Not the Video Game Blame Game, Again!

In the wake of Newtown, it was only a matter of time before a gun loving politician unleashed a torrent of verbal diarrhea upon video games.

Enter Colorado’s Democratic Governor John Hickenlooper.

“Look at the level of violence in our media, video games,” he told CNN’s Candy Crowley today.

“The depiction of assault weapons again and again. There might well be some direct connection between people who have mental instability and when they go over the edge, they transpose themselves, they become part of one of those videos games. And perhaps that’s why all these assault weapons are used.”

How has this theory not already been relegated to the annals of concern trolling history? In 2002, Michael Moore did a fine job of deconstructing it in “Bowling for Columbine.” He pointed out that violent video games are also played in countries where gun violence occurs far less frequently.

Yet Hickenlooper thinks it carries water. One clue as to why might be found in his non-answer to Crowley’s questions about “a law banning either these high-capacity magazines or, again, re-instituting the ban on assault weapons.” The governor only offered vague talking points about how Colorado is looking into extending waiting periods for mentally ill gun purchasers. Even if many would consider this response to be an improvement upon his “there’s nothing we could have done” post-Aurora pontificating, Hickenlooper’s video game blame seems to be nothing more than a shambolic, ham-fisted attempt to change the terms of the rage massacre debate.

With all due respect to Mr. Moore, we could evidently do with more debunking, here.

Forbes contributor Eric Kain did a decent job of it last year, after a mini moral panic followed Anders Behring Breivik’s claim to have used “Call of Duty” to train for his fascist rampage.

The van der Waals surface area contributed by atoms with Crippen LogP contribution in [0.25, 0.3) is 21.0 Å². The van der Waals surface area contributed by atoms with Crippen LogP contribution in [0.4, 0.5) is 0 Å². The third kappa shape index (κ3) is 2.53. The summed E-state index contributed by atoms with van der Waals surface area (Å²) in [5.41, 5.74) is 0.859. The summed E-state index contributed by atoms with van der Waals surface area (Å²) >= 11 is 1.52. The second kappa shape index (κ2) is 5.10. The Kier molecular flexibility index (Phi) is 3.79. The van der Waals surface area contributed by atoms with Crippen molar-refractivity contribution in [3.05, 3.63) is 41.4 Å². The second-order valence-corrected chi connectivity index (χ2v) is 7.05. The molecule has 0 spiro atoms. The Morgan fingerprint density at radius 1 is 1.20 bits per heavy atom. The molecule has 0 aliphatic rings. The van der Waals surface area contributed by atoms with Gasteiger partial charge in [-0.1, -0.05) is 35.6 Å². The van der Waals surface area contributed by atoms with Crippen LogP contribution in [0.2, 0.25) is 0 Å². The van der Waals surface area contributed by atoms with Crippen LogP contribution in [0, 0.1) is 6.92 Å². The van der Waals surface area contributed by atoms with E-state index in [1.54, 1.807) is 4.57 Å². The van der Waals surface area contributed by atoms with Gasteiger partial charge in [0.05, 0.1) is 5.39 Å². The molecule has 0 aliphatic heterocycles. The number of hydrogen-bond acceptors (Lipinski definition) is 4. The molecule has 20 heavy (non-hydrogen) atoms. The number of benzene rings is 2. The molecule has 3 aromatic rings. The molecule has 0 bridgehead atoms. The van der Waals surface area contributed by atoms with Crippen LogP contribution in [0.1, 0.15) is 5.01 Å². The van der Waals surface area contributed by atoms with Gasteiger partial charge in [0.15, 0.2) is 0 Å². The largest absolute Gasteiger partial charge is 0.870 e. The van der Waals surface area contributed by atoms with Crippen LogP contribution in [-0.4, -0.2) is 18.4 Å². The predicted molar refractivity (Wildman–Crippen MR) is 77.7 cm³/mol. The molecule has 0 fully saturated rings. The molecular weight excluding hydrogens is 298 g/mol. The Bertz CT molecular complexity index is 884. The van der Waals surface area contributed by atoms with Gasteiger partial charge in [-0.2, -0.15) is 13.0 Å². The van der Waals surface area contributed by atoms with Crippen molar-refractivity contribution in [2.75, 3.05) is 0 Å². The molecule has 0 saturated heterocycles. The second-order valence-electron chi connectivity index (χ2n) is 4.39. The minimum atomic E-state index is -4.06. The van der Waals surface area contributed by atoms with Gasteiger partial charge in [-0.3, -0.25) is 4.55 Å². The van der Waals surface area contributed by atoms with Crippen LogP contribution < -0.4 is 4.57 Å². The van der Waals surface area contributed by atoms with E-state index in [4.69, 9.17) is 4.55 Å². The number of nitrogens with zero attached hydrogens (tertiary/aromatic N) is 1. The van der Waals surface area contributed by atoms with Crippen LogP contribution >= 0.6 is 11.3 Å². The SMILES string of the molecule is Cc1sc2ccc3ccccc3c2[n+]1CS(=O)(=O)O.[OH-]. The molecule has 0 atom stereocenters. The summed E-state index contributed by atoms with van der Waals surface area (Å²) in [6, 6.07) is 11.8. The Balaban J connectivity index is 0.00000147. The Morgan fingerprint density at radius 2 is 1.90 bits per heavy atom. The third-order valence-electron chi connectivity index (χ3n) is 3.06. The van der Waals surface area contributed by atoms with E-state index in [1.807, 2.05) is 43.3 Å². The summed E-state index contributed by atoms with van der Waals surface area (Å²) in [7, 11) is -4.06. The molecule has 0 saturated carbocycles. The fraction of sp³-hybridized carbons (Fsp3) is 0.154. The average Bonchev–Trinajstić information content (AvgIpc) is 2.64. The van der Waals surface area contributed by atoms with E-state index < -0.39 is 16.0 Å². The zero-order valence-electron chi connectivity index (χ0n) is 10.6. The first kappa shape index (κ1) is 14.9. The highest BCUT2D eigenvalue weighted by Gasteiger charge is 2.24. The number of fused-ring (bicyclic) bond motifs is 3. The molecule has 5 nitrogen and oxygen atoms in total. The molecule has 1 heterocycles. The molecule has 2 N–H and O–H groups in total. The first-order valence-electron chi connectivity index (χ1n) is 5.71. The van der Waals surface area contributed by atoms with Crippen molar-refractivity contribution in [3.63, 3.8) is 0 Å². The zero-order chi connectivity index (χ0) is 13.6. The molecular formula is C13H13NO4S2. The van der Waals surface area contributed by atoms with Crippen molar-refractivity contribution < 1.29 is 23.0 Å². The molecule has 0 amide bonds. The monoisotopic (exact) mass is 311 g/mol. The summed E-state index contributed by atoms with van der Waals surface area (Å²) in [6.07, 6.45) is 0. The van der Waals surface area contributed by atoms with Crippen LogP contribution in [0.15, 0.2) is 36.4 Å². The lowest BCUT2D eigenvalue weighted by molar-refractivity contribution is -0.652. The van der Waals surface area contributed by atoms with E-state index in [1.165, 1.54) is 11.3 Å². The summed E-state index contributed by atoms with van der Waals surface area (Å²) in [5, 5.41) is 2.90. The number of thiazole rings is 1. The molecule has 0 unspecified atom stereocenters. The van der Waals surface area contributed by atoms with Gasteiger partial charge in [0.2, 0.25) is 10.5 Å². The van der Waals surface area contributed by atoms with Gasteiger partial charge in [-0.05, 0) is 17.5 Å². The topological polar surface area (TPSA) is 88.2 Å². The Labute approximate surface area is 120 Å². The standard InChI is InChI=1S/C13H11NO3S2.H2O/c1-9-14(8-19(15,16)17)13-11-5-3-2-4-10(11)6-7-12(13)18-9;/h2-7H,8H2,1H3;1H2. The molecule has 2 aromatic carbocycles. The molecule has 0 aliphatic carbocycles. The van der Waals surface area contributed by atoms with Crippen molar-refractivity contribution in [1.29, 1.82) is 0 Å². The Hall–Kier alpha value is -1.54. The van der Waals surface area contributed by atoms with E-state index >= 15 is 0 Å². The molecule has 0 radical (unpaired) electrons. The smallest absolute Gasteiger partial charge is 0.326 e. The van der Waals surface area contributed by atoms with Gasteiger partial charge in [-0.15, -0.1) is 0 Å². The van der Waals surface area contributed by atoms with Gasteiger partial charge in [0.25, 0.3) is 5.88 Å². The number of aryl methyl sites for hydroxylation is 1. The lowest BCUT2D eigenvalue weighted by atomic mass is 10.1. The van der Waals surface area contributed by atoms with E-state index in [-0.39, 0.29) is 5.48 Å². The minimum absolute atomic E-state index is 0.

But the lede in Kain’s piece is somewhat buried, so to speak. His main point – that video game sales in the U.S. have risen as violent crime has fallen – doesn’t hold up to scrutiny. Would the violent crime rate be even lower if the games didn’t exist at all? The findings of a 2010 study he cited on “violent video game exposure effects on aggressive behavior, hostile feelings, and depression” should, however, be repeated ad infinitum by the “Grand Theft Auto” caucus.

As Tassi summarized it:

Dr. [Christopher J.] Fergusson and Dr. Stephanie M. Rueda…took a sample of 103 young adults and had them solve a “frustration task.” Separating the participants into four groups, the researches [sic] had one group play no video game, one play a non-violent video game, one play as good guys in a violent game, and one play as bad guys in a violent game.

They found that the games had no impact on aggressive behavior whatsoever, and that the group which played no game at all was the most aggressive after the task, whereas the group that played the violent games were the least hostile and depressed.

In other words, Moore’s pop political science is backed up by academic rigor. And lawmakers who want to link violent video games to mass shootings are wasting everyone’s time. How rude of them.

Samuel Knight

Samuel Knight is a freelance journalist living in DC and a former intern at the Washington Monthly.